Old Banner Photo Reunites World War II Vets

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More than 65 years had passed since Alfred Elders and Jay Bartels last saw each other on the island of Guam during World War II.

Alfred Elders

A picture from a 1945 issue of The Banner helped bring the two West Michigan men together recently. Elders and Bartels, who both served in the U.S. Navy, were in the photo, a group of 30 men with ties to Christian Reformed churches back home.

They’re now hoping to connect with others who may still be living, as well as family members of those who have passed on.

Elders, 88, who attends Hope CRC in Grandville, Mich., recalled the day that the photo was taken. “On a Sunday, they had someone from the mission board ask for the CRC people to congregate (for the picture),” he said.

The photo featured troops from eight states, although most of them were from West Michigan. Elders was a Navy Seabee who drove a bulldozer to help build the airfield on Guam. Bartels, 86, was an aviation mechanic.

Bartels connected with Elders after sharing his copy of The Banner photo with a seniors’ fellowship group at Calvary CRC in Wyoming, Mich. Someone from his church knew Elders’s son, and it wasn’t long before the two veterans got together.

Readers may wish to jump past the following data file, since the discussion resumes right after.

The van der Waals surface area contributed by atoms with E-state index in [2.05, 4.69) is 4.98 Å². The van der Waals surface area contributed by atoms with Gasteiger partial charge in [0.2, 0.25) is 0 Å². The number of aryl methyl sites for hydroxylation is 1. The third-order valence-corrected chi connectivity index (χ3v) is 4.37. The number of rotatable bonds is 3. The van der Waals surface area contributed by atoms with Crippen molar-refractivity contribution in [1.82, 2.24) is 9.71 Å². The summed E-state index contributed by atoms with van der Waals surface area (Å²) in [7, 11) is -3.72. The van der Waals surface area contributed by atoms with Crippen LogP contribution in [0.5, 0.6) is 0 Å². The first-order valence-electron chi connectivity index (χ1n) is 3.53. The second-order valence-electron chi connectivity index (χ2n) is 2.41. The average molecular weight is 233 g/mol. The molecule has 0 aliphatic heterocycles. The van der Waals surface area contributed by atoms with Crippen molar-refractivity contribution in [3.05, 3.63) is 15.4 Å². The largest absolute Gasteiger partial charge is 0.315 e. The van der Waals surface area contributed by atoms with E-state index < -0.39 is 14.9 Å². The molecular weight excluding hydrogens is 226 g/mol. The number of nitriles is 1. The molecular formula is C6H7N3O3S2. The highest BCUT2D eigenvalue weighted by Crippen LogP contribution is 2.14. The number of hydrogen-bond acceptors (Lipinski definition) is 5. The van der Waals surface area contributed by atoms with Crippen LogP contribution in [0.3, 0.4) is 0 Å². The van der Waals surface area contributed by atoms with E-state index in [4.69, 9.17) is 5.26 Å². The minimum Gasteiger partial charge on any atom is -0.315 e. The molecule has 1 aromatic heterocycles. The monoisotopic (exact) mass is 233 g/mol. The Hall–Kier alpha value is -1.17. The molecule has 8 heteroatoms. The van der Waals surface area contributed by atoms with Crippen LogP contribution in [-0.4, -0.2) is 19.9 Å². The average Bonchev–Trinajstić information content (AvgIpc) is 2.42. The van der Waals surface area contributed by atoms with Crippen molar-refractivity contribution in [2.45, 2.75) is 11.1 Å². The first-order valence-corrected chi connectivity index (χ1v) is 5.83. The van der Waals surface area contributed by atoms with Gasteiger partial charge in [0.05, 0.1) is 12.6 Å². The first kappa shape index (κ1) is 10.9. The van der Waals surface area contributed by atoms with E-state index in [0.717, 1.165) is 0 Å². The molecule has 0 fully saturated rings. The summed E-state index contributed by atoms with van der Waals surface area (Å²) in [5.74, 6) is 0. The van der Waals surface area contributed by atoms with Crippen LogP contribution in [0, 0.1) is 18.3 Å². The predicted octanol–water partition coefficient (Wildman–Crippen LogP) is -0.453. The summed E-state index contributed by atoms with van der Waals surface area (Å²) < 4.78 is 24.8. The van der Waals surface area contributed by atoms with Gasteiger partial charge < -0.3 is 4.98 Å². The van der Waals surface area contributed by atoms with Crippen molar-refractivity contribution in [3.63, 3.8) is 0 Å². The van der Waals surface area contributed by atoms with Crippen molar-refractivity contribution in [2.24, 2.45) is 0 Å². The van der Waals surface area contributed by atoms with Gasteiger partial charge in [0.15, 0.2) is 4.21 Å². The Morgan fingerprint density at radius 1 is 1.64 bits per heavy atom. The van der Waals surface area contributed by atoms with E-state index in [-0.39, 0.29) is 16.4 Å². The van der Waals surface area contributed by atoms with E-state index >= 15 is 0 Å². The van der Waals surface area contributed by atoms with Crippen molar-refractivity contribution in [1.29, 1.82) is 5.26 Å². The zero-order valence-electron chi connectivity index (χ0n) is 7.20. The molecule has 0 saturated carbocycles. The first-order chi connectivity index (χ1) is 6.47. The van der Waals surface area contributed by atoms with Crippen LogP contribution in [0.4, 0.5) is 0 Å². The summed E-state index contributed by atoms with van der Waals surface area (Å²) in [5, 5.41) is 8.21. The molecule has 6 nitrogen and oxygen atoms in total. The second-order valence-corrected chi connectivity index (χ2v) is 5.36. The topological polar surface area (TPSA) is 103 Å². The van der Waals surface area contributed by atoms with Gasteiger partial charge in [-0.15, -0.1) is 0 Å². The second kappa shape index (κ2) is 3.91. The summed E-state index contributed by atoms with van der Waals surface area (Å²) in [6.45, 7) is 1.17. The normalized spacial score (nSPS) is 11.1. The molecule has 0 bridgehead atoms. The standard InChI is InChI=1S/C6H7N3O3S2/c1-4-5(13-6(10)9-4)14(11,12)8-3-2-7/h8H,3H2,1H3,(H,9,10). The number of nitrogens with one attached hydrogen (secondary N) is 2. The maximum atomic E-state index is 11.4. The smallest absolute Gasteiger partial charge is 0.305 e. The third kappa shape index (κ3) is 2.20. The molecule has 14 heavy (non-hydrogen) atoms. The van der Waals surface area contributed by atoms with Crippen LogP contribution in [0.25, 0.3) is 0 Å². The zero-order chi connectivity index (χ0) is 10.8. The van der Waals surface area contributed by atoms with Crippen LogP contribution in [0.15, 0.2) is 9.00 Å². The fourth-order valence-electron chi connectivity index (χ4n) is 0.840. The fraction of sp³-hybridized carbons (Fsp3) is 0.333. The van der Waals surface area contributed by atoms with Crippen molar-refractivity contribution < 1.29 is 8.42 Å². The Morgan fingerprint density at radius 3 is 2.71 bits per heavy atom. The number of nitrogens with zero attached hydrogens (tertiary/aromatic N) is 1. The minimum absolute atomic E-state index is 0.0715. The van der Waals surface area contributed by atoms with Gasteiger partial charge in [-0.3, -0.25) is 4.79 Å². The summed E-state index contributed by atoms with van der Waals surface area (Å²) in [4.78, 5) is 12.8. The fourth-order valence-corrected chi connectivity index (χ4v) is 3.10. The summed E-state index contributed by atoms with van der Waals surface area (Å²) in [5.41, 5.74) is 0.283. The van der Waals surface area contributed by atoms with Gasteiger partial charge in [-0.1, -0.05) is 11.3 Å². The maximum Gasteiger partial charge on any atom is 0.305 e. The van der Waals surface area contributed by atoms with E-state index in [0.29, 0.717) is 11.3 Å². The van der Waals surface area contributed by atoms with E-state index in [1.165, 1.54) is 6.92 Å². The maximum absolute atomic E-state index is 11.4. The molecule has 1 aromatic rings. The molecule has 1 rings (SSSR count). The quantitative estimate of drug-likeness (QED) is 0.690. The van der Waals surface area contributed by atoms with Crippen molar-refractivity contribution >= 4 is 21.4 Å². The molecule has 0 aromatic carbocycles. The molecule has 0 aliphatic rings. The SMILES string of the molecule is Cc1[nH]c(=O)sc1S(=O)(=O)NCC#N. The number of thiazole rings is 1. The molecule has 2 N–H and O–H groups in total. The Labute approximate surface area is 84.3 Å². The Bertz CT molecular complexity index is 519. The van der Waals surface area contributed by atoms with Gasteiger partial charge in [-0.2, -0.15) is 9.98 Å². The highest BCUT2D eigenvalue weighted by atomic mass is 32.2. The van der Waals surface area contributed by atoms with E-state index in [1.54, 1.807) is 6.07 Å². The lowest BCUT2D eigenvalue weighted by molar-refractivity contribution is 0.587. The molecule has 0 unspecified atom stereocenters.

“(Elders) called me (one day) and wondered if we could get together,” Bartels said. The two have met several times since that initial phone call and are hopeful that they will hear from others in the photo.

Elders says his wartime experience was life-changing. “It opened my eyes to see how other people in the world lived,” he said.

About the Author

Greg Chandler is a freelance news correspondent for The Banner. He lives in Grand Rapids, Michigan.

See comments (1)


I have fond memories of Alfred Elders from growing up in Hope Church, Grandville.

And I would agree with his last comment, but take it a bit further: ALL experiences (military service, world travel, going to school and working with a range of people from different backgrounds, etc.) which allow us to "see how other people in the world live" have the potential to be life-changing. We build our capacity for empathy and begin to realize that although people may have different beliefs and customs, we have more in common than not.